Hyperlipidemia: Causes, Symptoms, Diagnosis & Treatment

Hyperlipidemia: Causes, Symptoms, Diagnosis & Treatment

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What is hyperlipidemia?

A condition known as hyperlipidemia is characterized by unusually high quantities of fats (lipids) in the blood. These lipids include cholesterol and triglycerides, among others.

Even though hyperlipidemia can be passed down via families, it is more frequently caused by factors related to lifestyles, such as an unhealthy diet and a lack of sufficient exercise.

High cholesterol is the most typical form of hyperlipidemia condition. Other types of hyperlipidemia include hypertriglyceridemia and mixed hyperlipidemia, the latter of which occurs when a person has elevated levels of both cholesterol and triglycerides.

Hyperlipidemia is a relatively frequent condition, especially in the wealthy nations of the modern world. It is also growing in prevalence all across the world.

There are 94 million people over the age of 20 in the United States who have excessive levels of total cholesterol, according to a trusted source. This constitutes approximately half of all adults in the United States.

People whose hyperlipidemia is not treated have a risk of coronary artery disease (CAD) that is two times higher than the risk that is posed to those whose cholesterol levels are within the normal range. This can result in the arteries becoming clogged, which can then lead to a heart attack, a stroke, or other significant complications.

However, hyperlipidemia is normally relatively controllable, and one can typically steer clear of situations requiring immediate medical attention. An early diagnosis and treatment plan are essential components in halting the disease’s progression.

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Acquiring a Knowledge of Cholesterol

The fatty substance known as cholesterol is carried through your circulatory system by a class of proteins known as lipoproteins.

When there is an excessive amount of cholesterol in the circulation, it has the potential to accumulate on the walls of the blood vessels and turn into plaque. Plaque deposits, when left untreated, can gradually enlarge and cause artery blockage over time. The result of this could be:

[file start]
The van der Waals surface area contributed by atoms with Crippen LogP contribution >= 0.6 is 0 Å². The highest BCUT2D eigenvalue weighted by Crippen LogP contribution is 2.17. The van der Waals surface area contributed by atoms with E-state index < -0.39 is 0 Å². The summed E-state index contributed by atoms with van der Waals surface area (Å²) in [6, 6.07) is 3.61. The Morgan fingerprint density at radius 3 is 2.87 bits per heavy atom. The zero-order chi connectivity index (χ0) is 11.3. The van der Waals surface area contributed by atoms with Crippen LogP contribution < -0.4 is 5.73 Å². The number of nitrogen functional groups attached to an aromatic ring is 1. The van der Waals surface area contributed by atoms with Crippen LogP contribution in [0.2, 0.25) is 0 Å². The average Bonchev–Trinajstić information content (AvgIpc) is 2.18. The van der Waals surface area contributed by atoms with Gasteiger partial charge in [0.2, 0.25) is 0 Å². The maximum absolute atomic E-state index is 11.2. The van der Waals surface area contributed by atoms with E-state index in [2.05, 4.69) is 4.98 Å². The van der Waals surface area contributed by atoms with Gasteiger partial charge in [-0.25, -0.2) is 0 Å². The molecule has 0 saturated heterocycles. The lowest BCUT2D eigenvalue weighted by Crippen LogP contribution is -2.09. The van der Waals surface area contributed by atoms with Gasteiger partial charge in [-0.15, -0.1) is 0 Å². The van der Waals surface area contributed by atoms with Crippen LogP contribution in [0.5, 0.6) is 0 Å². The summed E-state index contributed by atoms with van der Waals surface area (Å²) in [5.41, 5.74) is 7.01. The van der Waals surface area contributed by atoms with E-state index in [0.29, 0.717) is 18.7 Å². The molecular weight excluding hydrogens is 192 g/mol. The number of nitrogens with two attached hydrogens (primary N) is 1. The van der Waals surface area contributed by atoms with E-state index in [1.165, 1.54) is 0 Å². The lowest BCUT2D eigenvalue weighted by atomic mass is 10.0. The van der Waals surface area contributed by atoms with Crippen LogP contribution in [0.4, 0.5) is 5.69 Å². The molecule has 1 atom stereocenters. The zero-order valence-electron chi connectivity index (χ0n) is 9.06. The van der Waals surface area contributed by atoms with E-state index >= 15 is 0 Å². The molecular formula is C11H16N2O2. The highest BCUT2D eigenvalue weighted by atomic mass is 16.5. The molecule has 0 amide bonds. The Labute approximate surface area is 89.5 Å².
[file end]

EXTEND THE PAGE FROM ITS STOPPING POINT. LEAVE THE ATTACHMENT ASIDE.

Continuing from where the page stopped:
coronary artery disease

attack of the heart or the stroke

vascular disease of the peripheral arteries, which can result in limb ischemia or gangrene

LDL and HDL cholesterol are the two distinct forms that cholesterol can take. It’s likely that someone has described them to you as “bad” and “good” cholesterol, respectively.

Your artery walls become rigid and constricted when LDL cholesterol, also known as “bad” cholesterol, accumulates there. HDL cholesterol, sometimes known as “good” cholesterol, is responsible for removing excess “bad” cholesterol and transporting it away from the arteries and back to the liver.

Reasons and potential hazards

A condition known as hyperlipidemia is characterized by an imbalance of cholesterol levels in the blood. This condition is brought on by a combination of factors, including having an excessive amount of LDL cholesterol and an insufficient amount of HDL cholesterol to clear it up.

Both inherited and acquired forms of hyperlipidemia are recognized as distinct subtypes of the condition. The familial form is caused by genes that are passed down from one generation to the next.

The acquired type is the consequence of the following:

conditions of health lurking beneath the surface

choices regarding your lifestyle and the medications you take

Acquired hyperlipidemia

Most of the time, specific aspects of a person’s lifestyle are to blame for acquired hyperlipidemia. It is also possible that the medications you take or preexisting health conditions caused this issue.

Causes of hyperlipidemia that stem from lifestyle choices

Certain aspects of one’s way of life can contribute to higher levels of “bad” cholesterol and lower levels of “good” cholesterol.

According to the American Heart Association, a Reliable Source, the following are the primary aspects of one’s lifestyle that are associated with an increased risk of acquiring high cholesterol levels:

an imbalanced diet

a lack of physical activity smoking or being exposed to secondhand smoke on a frequent basis overweight or obesity

high use of alcohol (however there is some evidence that drinking red wine in moderation may have a protective effect)